Simple fall fare

by Chef Tara Davis

 

It seems that once the humidity subsides and the air becomes crisper, the entertaining commitments begin to stack up. We’ve all been there. You’ve been invited to a friend’s house for dinner far too many times, and now it’s time to reciprocate. But you’re tired, busy and are at a complete loss as to what to make.

 

Most of us have certain foolproof dishes to turn to when company is coming, yet often it’s the other required courses — namely dessert and appetizers — that leave us feeling overwhelmed.

 

In an effort to relieve some of this stress — and, dare I say, let you actually enjoy the cooking process as well as your guests — I’ve come up with a few dessert options that capture the flavors of the season and a super-easy appetizer that literally never disappoints.

 

Fall fare wouldn’t be complete without apples and pumpkins. In fact, I rarely cook with them other than this time of year. I’ve always loved apple crisp, in large part due to its irresistible buttery, crunchy streusel topping. It’s a brilliant contrast of texture with the softened apples and hits some of the salty-sweet flavor profile that I continually strive for in my cooking.

 

When I was younger, I used to make an apple-almond crisp — or should I say many of them — during fall months. A few years ago, I started making it into a pie instead. I know what you’re thinking: Why complicate things? But if you use a refrigerated pie crust, it makes putting this together a lot easier than making one from scratch, and you still get the benefits of both a pie and a crisp. To me, this is a match made in heaven.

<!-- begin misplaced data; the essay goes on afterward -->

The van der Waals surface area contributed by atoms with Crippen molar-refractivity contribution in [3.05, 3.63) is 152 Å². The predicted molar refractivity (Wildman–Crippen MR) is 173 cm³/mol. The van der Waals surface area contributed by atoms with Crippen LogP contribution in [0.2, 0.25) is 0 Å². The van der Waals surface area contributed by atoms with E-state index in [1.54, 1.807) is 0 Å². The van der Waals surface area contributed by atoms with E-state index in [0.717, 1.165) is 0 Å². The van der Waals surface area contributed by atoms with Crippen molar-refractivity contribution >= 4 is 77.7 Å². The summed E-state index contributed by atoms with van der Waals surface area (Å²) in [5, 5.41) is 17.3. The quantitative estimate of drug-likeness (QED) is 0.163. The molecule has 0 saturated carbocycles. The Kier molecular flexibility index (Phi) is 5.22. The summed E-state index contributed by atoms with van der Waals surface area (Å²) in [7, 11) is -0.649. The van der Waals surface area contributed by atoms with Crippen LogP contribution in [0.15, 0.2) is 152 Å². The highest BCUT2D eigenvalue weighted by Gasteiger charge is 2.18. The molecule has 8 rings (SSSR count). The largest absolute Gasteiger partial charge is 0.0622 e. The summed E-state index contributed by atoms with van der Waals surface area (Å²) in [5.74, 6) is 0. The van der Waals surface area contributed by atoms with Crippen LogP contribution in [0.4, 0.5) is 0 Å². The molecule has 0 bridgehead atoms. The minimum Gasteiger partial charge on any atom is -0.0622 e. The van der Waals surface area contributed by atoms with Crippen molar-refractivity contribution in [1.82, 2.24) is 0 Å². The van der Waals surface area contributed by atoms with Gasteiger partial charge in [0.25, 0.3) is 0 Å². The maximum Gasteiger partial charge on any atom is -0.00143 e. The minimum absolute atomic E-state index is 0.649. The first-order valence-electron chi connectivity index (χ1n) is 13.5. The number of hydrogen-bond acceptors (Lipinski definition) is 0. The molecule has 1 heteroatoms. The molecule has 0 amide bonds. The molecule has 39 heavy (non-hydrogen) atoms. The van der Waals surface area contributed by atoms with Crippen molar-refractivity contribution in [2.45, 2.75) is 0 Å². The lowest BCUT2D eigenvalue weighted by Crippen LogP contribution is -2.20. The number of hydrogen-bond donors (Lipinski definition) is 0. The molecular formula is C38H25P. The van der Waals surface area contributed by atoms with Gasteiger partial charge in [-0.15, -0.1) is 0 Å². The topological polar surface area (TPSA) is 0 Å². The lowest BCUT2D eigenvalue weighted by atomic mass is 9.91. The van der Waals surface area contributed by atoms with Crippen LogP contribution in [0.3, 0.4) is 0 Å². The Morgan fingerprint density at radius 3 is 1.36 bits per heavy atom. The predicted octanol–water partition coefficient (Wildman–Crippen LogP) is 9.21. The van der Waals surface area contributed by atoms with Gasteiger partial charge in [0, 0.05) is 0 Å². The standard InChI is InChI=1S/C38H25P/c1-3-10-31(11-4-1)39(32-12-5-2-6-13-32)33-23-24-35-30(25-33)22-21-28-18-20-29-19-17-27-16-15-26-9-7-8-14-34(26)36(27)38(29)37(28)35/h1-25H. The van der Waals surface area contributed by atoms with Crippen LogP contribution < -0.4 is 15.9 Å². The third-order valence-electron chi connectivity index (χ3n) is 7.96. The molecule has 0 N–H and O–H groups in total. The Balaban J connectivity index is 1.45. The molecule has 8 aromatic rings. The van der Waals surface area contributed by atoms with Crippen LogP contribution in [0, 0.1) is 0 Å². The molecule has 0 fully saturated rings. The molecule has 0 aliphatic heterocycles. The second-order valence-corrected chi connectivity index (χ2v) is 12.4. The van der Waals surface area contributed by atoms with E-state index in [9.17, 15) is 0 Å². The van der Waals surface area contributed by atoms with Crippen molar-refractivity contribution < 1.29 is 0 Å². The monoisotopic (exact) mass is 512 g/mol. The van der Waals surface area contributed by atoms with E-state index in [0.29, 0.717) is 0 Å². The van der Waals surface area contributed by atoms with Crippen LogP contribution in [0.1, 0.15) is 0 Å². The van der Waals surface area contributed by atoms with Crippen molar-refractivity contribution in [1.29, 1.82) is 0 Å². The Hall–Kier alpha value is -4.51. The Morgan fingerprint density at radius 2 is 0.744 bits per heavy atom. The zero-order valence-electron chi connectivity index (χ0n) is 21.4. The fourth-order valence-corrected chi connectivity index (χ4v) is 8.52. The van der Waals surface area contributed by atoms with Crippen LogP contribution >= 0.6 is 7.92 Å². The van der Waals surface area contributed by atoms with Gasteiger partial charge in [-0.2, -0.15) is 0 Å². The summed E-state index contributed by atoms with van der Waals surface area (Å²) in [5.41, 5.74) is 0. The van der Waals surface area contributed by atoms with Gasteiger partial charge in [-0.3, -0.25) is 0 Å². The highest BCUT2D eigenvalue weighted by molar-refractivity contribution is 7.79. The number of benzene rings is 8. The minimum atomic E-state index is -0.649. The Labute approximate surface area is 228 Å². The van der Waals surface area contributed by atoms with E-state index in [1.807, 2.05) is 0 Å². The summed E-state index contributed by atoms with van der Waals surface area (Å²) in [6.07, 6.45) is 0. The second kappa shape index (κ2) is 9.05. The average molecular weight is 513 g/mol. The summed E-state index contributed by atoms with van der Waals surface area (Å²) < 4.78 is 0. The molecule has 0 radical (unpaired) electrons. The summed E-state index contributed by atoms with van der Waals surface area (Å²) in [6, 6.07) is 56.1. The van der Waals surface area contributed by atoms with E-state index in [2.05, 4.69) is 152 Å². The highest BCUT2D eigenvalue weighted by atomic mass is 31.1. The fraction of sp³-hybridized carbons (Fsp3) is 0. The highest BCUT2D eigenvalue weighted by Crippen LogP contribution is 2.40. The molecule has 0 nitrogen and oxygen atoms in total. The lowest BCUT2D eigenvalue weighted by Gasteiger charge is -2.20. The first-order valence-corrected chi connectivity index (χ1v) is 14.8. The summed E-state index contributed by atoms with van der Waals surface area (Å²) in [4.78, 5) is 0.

I’m a big proponent of almonds and try to sneak them into different recipes. They’re rich in protein and omega 3s and are a good source of fat, and a little goes along way. I love how they complement the apples in this pie. Serve it warm à la mode with vanilla ice cream, and your guests will be reminded of the family dinners of their childhoods.

 

I also like to use almonds as a well-placed garnish for baked brie with apricots and honey. This is a quick, delicious appetizer that can be assembled ahead of time or à la minute, and it never fails to delight. You also can make a few at a time and give them out to friends or take to the next potluck. Simply layer phyllo dough sheets with melted butter, place a small wheel of brie in the center, top with apricot preserves, seal it up, and bake until golden brown and flaky. Then drizzle it with good-quality honey and sliced almonds. It’s wonderful served with whole-grain crackers and a sliced baguette. If you’re not a big fan of apricots, then you also can make this with fig preserves — both are equally delectable.

 

My cousin is a big fan of pumpkins, so each year I like to come up with new ways to surprise her. This year, I made a parfait. I start out with crushed gingersnaps, then make a pumpkin filling with whipped cream cheese and the standard pumpkin pie spices: cinnamon, nutmeg, cloves and ginger. I layer it with the cookies and a fresh cinnamon-scented whipped cream and let it sit overnight. It becomes a cool, creamy, almost cheesecake-like dessert with lots of pumpkin spice flavor. This makes a perfect end to a fall meal. It looks lovely and sophisticated served individually, yet it also gives that familiar taste of comfort that we’re all looking for this time of year.

 

I’m always searching for ways to cut down on day-of cooking time. These three recipes can be prepared ahead, leaving you with less to do before guests arrive — and hopefully enough time to do your hair.